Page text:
If human rights, democracy, and capitalism are to take root and produce beneficial outcomes in East Asia, Bell argues, they must be adjusted to contemporary East Asian political and economic realities and to the values of nonliberal East Asian political traditions such as Confucianism and Legalism. Local knowledge is therefore essential for realistic and morally informed contributions to debates on political reform in the region, as well as for mutual learning and enrichment of political theories.
Beyond Liberal Democracy is indispensable reading for students and scholars of political theory, Asian studies, and human rights, as well as anyone concerned about China's political and economic future and how Western governments and organizations should engage with China.
Political Imagination in Kant and Foucault
Late in life, Foucault identified with “the critical tradition of Kant,” encouraging us to read both thinkers in new ways. Kant’s “Copernican” strategy of grounding knowledge in the limits of human reason proved to stabilize political, social-scientific, and medical expertise as well as philosophical discourse. These inevitable limits were made concrete in historical structures such as the asylum, the prison, and the sexual or racial human body. Such institutions built upon and shaped the aesthetic judgment of those considered “normal.” Following Kant through all of Foucault’s major works, this book shows how bodies functioned as “problematic objects” in which the limits of post-Enlightenment European power and discourse were imaginatively figured and unified. It suggests ways that readers in a neoliberal political order can detach from the imaginative schemes vested in their bodies and experiment normatively with their own security needs.
In an era of heightened concern about injustice in relations of identity and difference, political theorists often prescribe equal recognition as a remedy for the ills of subordination. Drawing on the philosophy of Hegel, they envision a system of reciprocal knowledge and esteem, in which the affirming glance of others lets everyone be who they really are. This book challenges the equation of recognition with justice. Patchen Markell mines neglected strands of the concept's genealogy and reconstructs an unorthodox interpretation of Hegel, who, in the unexpected company of Sophocles, Aristotle, Arendt, and others, reveals why recognition's promised satisfactions are bound to disappoint, and even to stifle.
Written with exceptional clarity, the book develops an alternative account of the nature and sources of identity-based injustice in which the pursuit of recognition is part of the problem rather than the solution. And it articulates an alternative conception of justice rooted not in the recognition of identity of the other but in the acknowledgment of our own finitude in the face of a future thick with surprise. Moving deftly among contemporary political philosophers (including Taylor and Kymlicka), the close interpretation of ancient and modern texts (Hegel's Phenomenology, Aristotle's Poetics, and more), and the exploration of rich case studies drawn from literature (Antigone), history (Jewish emancipation in nineteenth-century Prussia), and modern politics (official multiculturalism), Bound by Recognition is at once a sustained treatment of the problem of recognition and a sequence of virtuoso studies.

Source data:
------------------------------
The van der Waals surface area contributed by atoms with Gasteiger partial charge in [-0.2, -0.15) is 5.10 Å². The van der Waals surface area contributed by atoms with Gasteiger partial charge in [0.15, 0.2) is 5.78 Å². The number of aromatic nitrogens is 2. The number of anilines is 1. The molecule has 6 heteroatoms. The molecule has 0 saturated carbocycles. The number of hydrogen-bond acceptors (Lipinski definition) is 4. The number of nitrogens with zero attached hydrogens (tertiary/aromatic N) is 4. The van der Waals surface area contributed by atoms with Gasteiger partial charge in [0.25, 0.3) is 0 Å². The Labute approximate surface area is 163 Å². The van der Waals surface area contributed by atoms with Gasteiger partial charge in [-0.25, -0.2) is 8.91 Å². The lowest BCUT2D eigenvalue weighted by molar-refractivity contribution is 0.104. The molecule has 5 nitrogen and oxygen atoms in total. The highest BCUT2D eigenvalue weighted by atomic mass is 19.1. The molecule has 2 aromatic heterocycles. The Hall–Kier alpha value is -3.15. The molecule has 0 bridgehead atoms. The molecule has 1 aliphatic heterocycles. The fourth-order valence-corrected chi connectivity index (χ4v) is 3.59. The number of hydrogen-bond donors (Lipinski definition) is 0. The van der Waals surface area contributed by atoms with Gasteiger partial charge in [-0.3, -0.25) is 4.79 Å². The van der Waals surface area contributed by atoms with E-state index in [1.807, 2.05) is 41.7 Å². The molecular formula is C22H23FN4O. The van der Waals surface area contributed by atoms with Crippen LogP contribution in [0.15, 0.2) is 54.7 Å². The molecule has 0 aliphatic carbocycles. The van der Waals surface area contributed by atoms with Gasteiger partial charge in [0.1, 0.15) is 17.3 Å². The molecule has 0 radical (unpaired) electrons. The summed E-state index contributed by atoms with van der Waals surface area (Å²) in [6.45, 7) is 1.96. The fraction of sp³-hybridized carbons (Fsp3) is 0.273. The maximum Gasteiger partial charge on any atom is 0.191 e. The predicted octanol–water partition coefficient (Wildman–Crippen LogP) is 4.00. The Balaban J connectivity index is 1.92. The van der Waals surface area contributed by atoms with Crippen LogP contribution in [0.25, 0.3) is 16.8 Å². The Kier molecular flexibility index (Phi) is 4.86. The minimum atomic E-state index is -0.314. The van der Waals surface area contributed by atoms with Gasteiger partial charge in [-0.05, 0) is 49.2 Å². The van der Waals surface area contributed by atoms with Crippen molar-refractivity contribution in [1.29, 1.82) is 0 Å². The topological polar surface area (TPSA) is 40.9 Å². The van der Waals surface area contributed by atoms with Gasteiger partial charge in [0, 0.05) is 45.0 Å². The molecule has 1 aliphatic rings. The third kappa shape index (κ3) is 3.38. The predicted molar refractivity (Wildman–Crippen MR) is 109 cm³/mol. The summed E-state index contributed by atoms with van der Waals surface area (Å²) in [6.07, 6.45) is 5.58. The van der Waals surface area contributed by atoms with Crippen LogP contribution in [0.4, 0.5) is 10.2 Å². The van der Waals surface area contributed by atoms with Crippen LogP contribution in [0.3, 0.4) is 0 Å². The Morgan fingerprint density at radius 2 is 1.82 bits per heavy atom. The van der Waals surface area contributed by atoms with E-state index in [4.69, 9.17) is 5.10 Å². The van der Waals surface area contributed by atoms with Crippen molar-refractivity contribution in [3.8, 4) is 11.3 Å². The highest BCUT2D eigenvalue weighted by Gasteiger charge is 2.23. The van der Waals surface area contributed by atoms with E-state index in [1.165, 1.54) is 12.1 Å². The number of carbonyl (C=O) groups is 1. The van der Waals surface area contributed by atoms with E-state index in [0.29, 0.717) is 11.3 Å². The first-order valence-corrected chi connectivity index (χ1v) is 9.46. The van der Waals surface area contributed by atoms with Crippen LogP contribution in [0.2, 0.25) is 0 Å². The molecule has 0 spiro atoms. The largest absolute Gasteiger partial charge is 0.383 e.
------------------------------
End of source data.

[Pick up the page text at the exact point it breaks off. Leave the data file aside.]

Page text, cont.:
Savagery, Civilization, and Democracy
Many modern conservatives and feminists trace the roots of their ideologies, respectively, to Edmund Burke (1729–1797) and Mary Wollstonecraft (1759–1797), and a proper understanding of these two thinkers is therefore important as a framework for political debates today.According to Daniel O’Neill, Burke is misconstrued if viewed as mainly providing a warning about the dangers of attempting to turn utopian visions into political reality, while Wollstonecraft is far more than just a proponent of extending the public sphere rights of man to include women. Rather, at the heart of their differences lies a dispute over democracy as a force tending toward savagery (Burke) or toward civilization (Wollstonecraft). Their debate over the meaning of the French Revolution is the place where these differences are elucidated, but the real key to understanding what this debate is about is its relation to the intellectual tradition of the Scottish Enlightenment, whose language of politics provided the discursive framework within and against which Burke and Wollstonecraft developed their own unique ideas about what was involved in the civilizing process.